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PBS Parents Engages in More “Dads and Clueless” Stereotyping

pbsparentsOne of the reasons NFI gives out the Fatherhood Award™ to worthy individuals and corporations is because we believe that “lighting a candle” is often more effective than “cursing the darkness.” However, from time to time, we feel it is necessary to curse some darkness, as we did about a Huggies advertising campaign in March.

Now is another time. On June 15, just in time for Father’s Day, the Facebook page for PBS Parents posted this picture of dads in the baby food aisle, presumably on the phone with their wives, with the caption, “Ha!”

Sure, the photo is kind of funny. But, as we have pointed out numerous times before, would it fly if they posted a picture of clueless-looking women at an auto parts store? First, they would never post such a picture. Second, if they did, they would take it down the moment a negative comment came in.

After all, shouldn’t we be getting past stereotypes? PBS Parents apparently thinks so, as they posted this article called “7 Ways to Fight Stereotypes.”

Except, of course, when it comes to dads. Again, as we have often repeated here at NFI, despite the fact that there is a child-damaging trend of crisis-level father absence in America, our culture continues to think it is ok to make fun of dads, and thus, in our view, discourage them from getting involved.

Despite numerous complaints in the comments next to this photo, PBS Parents did not take down the photo, and basically shrugged off the complaints saying that they meant no offense and that it was meant as a “tribute” to dads.

I don’t believe them. They found the photo on a “humor” website that shares vulgar, even profane, photos, and captioned it with “Ha!” In other words, “laugh at these dads with us!” 

I don’t know enough about PBS Parents to say whether or not the rest of what they do reflects this immature attitude towards fathers. A quick glance at their website suggests that they are mom-centered but offer resources for dads, too.

So, why the dad bashing? First and foremost, they are not afraid. They have no fear that they will lose money or business as a result of posting such content. When moms or women are offended in the public eye, they make a big deal out of it and force change. Men and dads don’t do this, and no one does it for them.

However, this could be changing. I mentioned Huggies earlier. After they received criticism from the community of dads (and moms, too), they pulled the offensive ads and have since been in dialogue with NFI and daddy bloggers in a genuine effort to include dads in a positive way in their branding and messaging.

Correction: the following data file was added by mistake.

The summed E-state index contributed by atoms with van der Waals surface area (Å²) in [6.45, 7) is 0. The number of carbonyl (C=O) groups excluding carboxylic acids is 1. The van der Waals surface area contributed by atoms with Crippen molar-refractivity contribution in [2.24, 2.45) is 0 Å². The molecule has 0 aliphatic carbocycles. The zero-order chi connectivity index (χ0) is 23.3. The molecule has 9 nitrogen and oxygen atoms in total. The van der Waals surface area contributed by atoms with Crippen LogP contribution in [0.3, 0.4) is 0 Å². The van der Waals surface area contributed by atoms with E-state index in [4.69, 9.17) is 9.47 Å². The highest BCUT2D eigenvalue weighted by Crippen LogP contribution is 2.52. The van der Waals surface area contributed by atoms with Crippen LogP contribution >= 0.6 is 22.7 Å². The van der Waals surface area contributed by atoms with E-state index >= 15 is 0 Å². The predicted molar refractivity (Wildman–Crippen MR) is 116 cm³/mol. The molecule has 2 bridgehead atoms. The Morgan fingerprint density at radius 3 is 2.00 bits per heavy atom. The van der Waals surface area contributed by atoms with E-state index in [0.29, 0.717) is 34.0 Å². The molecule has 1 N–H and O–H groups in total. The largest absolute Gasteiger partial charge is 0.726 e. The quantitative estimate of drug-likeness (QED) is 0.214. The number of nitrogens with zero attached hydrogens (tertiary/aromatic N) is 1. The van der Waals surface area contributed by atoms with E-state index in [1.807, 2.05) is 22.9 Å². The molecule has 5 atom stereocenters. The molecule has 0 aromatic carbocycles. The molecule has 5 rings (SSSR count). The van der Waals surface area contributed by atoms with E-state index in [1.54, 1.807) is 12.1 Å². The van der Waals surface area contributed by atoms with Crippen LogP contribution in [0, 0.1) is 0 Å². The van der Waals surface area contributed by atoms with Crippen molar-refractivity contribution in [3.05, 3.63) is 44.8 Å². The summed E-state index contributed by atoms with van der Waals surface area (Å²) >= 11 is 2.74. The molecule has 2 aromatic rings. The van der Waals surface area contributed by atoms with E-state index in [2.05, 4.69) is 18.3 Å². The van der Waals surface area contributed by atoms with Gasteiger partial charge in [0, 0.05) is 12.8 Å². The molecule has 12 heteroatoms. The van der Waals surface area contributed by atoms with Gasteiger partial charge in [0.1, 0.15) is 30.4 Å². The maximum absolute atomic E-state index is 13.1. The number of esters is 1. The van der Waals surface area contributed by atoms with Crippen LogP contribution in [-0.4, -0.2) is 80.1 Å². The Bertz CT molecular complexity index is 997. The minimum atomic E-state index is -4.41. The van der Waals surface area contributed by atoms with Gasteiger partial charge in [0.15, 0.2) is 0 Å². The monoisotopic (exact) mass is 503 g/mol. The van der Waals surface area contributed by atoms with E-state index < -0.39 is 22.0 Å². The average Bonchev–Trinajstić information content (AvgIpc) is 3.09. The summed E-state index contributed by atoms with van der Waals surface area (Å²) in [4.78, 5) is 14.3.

We indicated then that Huggies’ actions may have marked a turning point in brands actually responding to criticism from fathers. So far, PBS Parents has bucked the trend.

And it may be to their detriment. Research is starting to show that fathers are an important market force. If PBS Parents and their ilk do not change with the times, the last “Ha!” could be on them.

The Huggies Conversation Continues...

As regular readers of The Father Factor know, NFI recently played a key part in a firestorm of social media commentary that led Huggies to respond to the complaints of dads and modify an ad campaign to portray dads more positively.  (If you missed it, check out our blog post rebuking Huggies for their original campaign and the second blog post applauding them for listening to the feedback of dads.)

The conversation about how brands and organizations can effectively reach out to dads - and why it's important for them to do so - continues.  Vince DiCaro, NFI's Vice President of Development and Communication, was NFI's voice in the Huggies "debacle."  The National Diaper Bank Network invited Vince to share NFI's thoughts on the important role that dads play.  As we've frequently noted, calling on men specifically as fathers, and not just parents (which is often interpreted as a code word for "mothers") is key to welcoming them into the conversation.  Vince elaborates on that and other ways and reasons to engage dads.

Read what he shared with The National Diaper Bank Network in his guest blog post "Today's Dads Can Help Close The 'Diaper Gap'"

 

Huggies Working to Clean Up a Diaper Mess

In The Godfather: Part II, Michael Corleone says, "I hope they will have the decency to clear my name with the same publicity with which they now have besmirched it."

In the spirit of those wise words, I am blogging today to follow up on a recent post I did about a Huggies ad campaign.

On March 1, I blogged about a dad-unfriendly ad campaign from the diaper giant. In that post, I accused Huggies of playing into stereotypes about fathers being less competent parents than moms, especially when it comes to changing diapers and caring for babies. We asked you, our readers, to let Huggies know what you thought about their ad, and you did, voicing your concerns on Huggies' Facebook page.

At the time, I had no idea my blog post was part of a "movement" of daddy bloggers all over the country saying similar things, and inspiring many others to speak out, too.

There was so much noise being made about this that Headline News contacted me on Saturday to do a live interview on their network about my blog post and about the response from the community of dads. You can watch the HLN interview here.